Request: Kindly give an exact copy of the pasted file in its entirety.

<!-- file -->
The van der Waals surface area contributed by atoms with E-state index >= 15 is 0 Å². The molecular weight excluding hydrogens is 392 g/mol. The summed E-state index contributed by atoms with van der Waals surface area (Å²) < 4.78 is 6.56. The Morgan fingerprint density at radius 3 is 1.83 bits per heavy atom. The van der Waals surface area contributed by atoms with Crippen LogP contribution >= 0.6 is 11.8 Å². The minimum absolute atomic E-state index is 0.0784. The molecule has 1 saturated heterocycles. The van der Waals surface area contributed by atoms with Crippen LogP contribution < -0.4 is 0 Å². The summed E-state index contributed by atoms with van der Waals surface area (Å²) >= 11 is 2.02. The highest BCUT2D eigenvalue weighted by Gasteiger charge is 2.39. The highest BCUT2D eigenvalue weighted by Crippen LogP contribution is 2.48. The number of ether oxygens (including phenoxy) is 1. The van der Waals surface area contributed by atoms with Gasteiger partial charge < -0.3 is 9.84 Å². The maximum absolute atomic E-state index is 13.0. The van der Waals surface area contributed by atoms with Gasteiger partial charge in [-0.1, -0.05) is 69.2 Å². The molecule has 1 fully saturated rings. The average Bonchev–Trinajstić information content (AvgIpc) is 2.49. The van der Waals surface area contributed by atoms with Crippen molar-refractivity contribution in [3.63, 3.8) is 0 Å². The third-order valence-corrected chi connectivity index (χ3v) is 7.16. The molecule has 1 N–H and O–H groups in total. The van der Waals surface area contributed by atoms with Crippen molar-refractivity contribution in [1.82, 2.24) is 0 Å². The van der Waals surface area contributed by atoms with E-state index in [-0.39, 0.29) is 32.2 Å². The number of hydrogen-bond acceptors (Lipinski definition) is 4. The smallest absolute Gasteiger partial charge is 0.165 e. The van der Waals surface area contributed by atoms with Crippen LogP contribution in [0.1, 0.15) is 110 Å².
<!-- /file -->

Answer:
The van der Waals surface area contributed by atoms with E-state index >= 15 is 0 Å². The molecular weight excluding hydrogens is 392 g/mol. The summed E-state index contributed by atoms with van der Waals surface area (Å²) < 4.78 is 6.56. The Morgan fingerprint density at radius 3 is 1.83 bits per heavy atom. The van der Waals surface area contributed by atoms with Crippen LogP contribution >= 0.6 is 11.8 Å². The minimum absolute atomic E-state index is 0.0784. The molecule has 1 saturated heterocycles. The van der Waals surface area contributed by atoms with Crippen LogP contribution < -0.4 is 0 Å². The summed E-state index contributed by atoms with van der Waals surface area (Å²) >= 11 is 2.02. The highest BCUT2D eigenvalue weighted by Gasteiger charge is 2.39. The highest BCUT2D eigenvalue weighted by Crippen LogP contribution is 2.48. The number of ether oxygens (including phenoxy) is 1. The van der Waals surface area contributed by atoms with Gasteiger partial charge < -0.3 is 9.84 Å². The maximum absolute atomic E-state index is 13.0. The van der Waals surface area contributed by atoms with Gasteiger partial charge in [-0.1, -0.05) is 69.2 Å². The molecule has 1 fully saturated rings. The average Bonchev–Trinajstić information content (AvgIpc) is 2.49. The van der Waals surface area contributed by atoms with Crippen molar-refractivity contribution in [3.63, 3.8) is 0 Å². The third-order valence-corrected chi connectivity index (χ3v) is 7.16. The molecule has 1 N–H and O–H groups in total. The van der Waals surface area contributed by atoms with Crippen molar-refractivity contribution in [1.82, 2.24) is 0 Å². The van der Waals surface area contributed by atoms with E-state index in [-0.39, 0.29) is 32.2 Å². The number of hydrogen-bond acceptors (Lipinski definition) is 4. The smallest absolute Gasteiger partial charge is 0.165 e. The van der Waals surface area contributed by atoms with Crippen LogP contribution in [0.1, 0.15) is 110 Å².